“Don’t just stand out there,” the person said. “Come on in.”
So I did. A rosewood concert grand piano held court in the middle of the room. Its elaborately scrolled legs knelt on a Tabriz carpet the color of dreams. Matthew sat in a lyre-back chair in front of the piano. His legs were stretched out and his bare, pale feet curled around one of the piano’s massively carved legs. His hands rested on the pale ivory keys. He stared at me with his grey eyes.
If Dondi was an epilogue…

Who You Calling Bougie?

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Recently, a friend of mine called me“bougie.” In case you’ve never heard the term, Urban Dictionary defines bougie,a hacked truncation of the word Bourgeoisie, which refers to the middle-class in Europe, as “aspiring to be a higher class than one is.”
Now, this wasn’t the first time I’ve been called bougie. And generally, being called bougie doesn’t offend me because it calls me out for daring to dream, for striving to accomplish something. I have, after all been called other, worse things. And I don’t particularly care much what other people think of me. But being called bougie does rather irritate me because it inherently asserts that I have no right to dream, to achieve, that who I was at birth is who I should be at death.
The word bougie seems to stem from a screwed-up thought process that defines a place for everyone, a place they must always remain. I remember as a kid, when I talked back, I would be told I was “out of place.” And that was often a punishable offense. The idea t…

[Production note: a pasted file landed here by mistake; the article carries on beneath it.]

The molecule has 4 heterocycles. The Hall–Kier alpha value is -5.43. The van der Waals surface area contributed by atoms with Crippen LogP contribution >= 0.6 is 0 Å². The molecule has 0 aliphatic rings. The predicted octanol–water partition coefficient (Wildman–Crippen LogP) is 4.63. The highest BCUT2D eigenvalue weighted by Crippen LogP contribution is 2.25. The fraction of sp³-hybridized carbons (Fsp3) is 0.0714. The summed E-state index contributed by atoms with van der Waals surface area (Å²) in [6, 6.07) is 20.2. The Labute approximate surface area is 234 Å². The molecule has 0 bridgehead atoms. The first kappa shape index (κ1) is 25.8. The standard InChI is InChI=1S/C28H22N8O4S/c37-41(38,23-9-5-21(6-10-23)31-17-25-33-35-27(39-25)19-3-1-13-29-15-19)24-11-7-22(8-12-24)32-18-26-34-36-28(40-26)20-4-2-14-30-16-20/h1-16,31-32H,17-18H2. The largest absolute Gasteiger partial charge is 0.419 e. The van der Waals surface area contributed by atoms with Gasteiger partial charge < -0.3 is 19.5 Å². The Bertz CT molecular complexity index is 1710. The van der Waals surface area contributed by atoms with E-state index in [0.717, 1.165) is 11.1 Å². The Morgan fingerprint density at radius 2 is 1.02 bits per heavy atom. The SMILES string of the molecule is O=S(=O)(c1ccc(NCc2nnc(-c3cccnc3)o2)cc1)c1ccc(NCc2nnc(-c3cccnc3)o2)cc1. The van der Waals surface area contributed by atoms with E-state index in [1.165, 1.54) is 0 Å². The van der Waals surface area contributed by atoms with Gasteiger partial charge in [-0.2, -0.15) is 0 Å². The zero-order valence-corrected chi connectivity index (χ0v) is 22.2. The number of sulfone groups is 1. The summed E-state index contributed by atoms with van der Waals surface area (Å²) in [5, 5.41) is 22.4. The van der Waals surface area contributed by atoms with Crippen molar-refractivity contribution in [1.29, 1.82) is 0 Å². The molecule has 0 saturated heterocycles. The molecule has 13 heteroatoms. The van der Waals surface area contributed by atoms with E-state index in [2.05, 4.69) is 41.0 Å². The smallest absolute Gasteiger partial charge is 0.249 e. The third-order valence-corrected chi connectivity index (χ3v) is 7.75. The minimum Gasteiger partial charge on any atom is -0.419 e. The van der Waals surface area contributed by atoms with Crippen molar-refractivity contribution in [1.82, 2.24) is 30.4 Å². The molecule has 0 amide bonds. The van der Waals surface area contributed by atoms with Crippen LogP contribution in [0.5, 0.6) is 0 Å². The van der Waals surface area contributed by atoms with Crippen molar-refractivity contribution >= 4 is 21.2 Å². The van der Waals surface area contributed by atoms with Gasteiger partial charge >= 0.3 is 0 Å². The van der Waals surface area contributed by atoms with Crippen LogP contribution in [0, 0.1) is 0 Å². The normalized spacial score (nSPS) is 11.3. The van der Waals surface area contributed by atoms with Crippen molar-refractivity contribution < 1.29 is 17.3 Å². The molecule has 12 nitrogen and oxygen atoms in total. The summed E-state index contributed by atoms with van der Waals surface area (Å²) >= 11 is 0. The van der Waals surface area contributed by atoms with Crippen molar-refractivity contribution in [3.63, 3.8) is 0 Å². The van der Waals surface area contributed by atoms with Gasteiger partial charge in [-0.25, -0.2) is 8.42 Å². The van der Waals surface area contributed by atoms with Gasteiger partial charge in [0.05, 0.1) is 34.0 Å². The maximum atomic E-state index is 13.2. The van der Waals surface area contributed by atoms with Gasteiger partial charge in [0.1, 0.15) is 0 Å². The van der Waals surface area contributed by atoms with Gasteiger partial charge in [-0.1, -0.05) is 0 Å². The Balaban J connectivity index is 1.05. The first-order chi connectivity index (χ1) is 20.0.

It's Mother's Day and I'm in the Doghouse

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Mother’s Day. I know the drill.
STEP 1: Buy Card. CHECK. STEP 2: Sign card. CHECK. STEP 3: Mail Card. Aw, shit!
Now Meatloaf said, 2 out of 3 ain't bad, but he never met my mother. I’m in the doghouse for sure. Which, I suppose id better than ending up in the woodshed.
I would ask my brothers for help. But the youngest, Vernon, is the perfect son. He’s some sort of saint, I swear. (He takes after our dad.)
I used to go to my parents for Mother’s Day, but one year it took me 4 hours to get there and 5 to come home. I hate the George Washington Bridge!
So I started sending flowers to cover my absence. But there was always a debacle. One year, they delivered the flowers in a broken case. I called to complain and the florist sent out a second set of flowers—with NO VASE. I called to complain again. Yep, they delivered more flowers but no vase was to be seen. Another year, another florist. This time they delivered the flowers to the wrong apartment and as they had a signed receipt, they refus…

The Eagle Has Left the Nest (Carrying a Book)

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This morning at 2 am EST, after eight months, 61,000 words and eighty-three drafts, I sent my newest book to my editor at Beaten Track Publishing. I’m romantically inclined to say writing this book was a labor of love, but the practical me says it was just labor. Eight months is pretty good for me. Usually it takes me a year to write a book, though Unbroken only took nine months.